Patients who underwent abdominoplasty as a primary procedure from January 2006 to December 2011 were identified in the Nationwide Inpatient Sample by International Classification of Diseases, 9th Revision, Clinical Modification code 86.83 in combination with a primary diagnoses of diastasis recti (728.84) or umbilical/ventral hernia without obstruction (553.1-553.29). Patients with concurrent autoimmune CTD diagnoses were also identified, including rheumatoid arthritis, systemic lupus erythematosus, Raynaud phenomenon, scleroderma, Sjögren syndrome, psoriatic arthritis, and mixed CTD. Demographic characteristics, comorbidities, and in-hospital postoperative complications were compared among groups. Outcomes included in-hospital wound complications, venous thromboembolism (VTE), blood transfusion, medical adverse events (myocardial infarction, stroke, pulmonary, and/or renal complications), and length of stay. Multivariable logistic regression models for each outcome included primary predictor group (CTD status, with non-CTD as reference), in addition to cofactors including age, sex, race, insurance type, and medical comorbidities. This study using publicly available deidentified patient data was exempt from full review by the institutional review board at the University of Miami Miller School of Medicine. P values of less than .05 were considered statistically significant.

Results

Overall, 41 030 patients were identified. Of these, 537 (1.3%) had autoimmune CTD. The most common autoimmune CTDs were rheumatoid arthritis (n = 315 [58.7%]) and systemic lupus erythematosus (n = 124 [23.1%]), followed by Raynaud phenomenon (n = 44 [8.2%]), psoriatic arthritis (n = 30 [5.6%]), Sjögren syndrome (n = 14 [2.6%]), and scleroderma (n = 10 [1.9%]). Mean (SD) age of patients with CTD was 54.1 (11.6) years compared with 49.7 (12.0) years in patients without CTD (Table 1). As expected, the CTD group had higher rates of medical comorbidities than the non-CTD group. Postoperatively, the overall in-hospital complication rate was 14.9%, which was not significantly different among groups. However, the CTD group experienced higher rates of hematoma (4.5% vs 3.0%; P < .05), VTE (1.9% vs 0.9%; P < .05), and need for blood transfusion (13.0% vs 7.7%; P < .01) than the non-CTD group, respectively. Median (interquartile range [IQR]) length of stay was longer for the CTD group compared with the non-CTD group (4 [2-6] vs 3 [2-5] days; P < .001). On risk-adjusted multivariate analysis, CTD status was associated with increased risk of VTE (adjusted odds ratio, 2.12; 95% CI, 1.11-4.05) and perioperative blood transfusion (adjusted odds ratio 1.75; 95% CI, 1.32-2.31) (Table 2).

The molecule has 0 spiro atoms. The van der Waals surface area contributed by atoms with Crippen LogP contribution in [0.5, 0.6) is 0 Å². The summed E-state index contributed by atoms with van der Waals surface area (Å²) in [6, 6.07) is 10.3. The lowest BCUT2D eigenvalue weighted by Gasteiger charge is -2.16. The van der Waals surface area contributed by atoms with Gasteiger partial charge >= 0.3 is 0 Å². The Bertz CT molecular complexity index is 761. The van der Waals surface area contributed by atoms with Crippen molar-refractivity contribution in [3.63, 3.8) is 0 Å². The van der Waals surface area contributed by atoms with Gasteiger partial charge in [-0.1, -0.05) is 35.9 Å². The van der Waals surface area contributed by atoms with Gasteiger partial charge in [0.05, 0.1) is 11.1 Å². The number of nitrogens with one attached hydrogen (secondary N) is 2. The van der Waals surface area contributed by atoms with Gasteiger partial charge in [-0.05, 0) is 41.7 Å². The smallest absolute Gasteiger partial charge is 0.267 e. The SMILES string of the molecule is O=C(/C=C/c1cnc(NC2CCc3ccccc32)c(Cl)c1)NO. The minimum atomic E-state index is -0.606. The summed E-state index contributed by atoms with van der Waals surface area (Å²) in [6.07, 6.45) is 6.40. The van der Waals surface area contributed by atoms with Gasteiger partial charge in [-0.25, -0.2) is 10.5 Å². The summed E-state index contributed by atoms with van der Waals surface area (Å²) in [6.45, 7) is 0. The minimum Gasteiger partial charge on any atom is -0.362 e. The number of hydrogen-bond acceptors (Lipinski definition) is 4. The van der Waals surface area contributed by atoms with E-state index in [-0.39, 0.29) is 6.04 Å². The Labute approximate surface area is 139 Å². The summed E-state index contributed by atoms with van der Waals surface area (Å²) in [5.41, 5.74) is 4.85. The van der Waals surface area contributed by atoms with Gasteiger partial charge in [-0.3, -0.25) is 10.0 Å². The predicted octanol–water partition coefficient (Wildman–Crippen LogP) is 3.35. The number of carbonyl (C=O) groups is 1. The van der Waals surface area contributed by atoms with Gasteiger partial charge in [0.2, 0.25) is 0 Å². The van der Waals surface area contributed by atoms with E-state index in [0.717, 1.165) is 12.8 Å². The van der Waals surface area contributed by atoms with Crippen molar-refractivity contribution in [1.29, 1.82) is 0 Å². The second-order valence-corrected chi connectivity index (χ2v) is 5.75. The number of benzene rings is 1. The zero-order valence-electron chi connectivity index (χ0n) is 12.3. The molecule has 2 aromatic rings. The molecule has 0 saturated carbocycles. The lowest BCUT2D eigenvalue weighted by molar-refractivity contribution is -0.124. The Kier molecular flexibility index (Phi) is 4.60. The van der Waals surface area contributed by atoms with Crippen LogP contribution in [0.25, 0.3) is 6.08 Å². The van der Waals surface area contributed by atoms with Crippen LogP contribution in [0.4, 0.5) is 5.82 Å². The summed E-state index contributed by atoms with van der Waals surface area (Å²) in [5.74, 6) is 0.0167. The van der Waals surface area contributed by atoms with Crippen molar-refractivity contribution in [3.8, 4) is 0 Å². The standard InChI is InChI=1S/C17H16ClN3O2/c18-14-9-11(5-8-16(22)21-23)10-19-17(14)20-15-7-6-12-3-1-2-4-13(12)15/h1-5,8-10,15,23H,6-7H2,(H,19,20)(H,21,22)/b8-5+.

Discussion

Autoimmune CTDs can be associated with several features that may increase risk of postoperative adverse events. These include chronic anemia, hypercoagulable states, soft tissue inflammation, chronic immunosuppressive therapy, as well as cardiac, pulmonary, and renal disease.2-4

In this study, patients with autoimmune CTDs experienced similar overall in-hospital complication rates following abdominoplasty compared with patients without CTD. However, results highlight an increased risk of VTE events and need for blood transfusions in these patients. Incidence of these complications are also higher than have been reported in large cohorts of patients who have undergone abdominoplasty.1,5 Plastic surgeons should be aware of these elevated risks for appropriate patient counseling and informed consent. We recommend plastic surgeons work in a multidisciplinary fashion to optimize perioperative management. Strategies for VTE prophylaxis should be implemented.6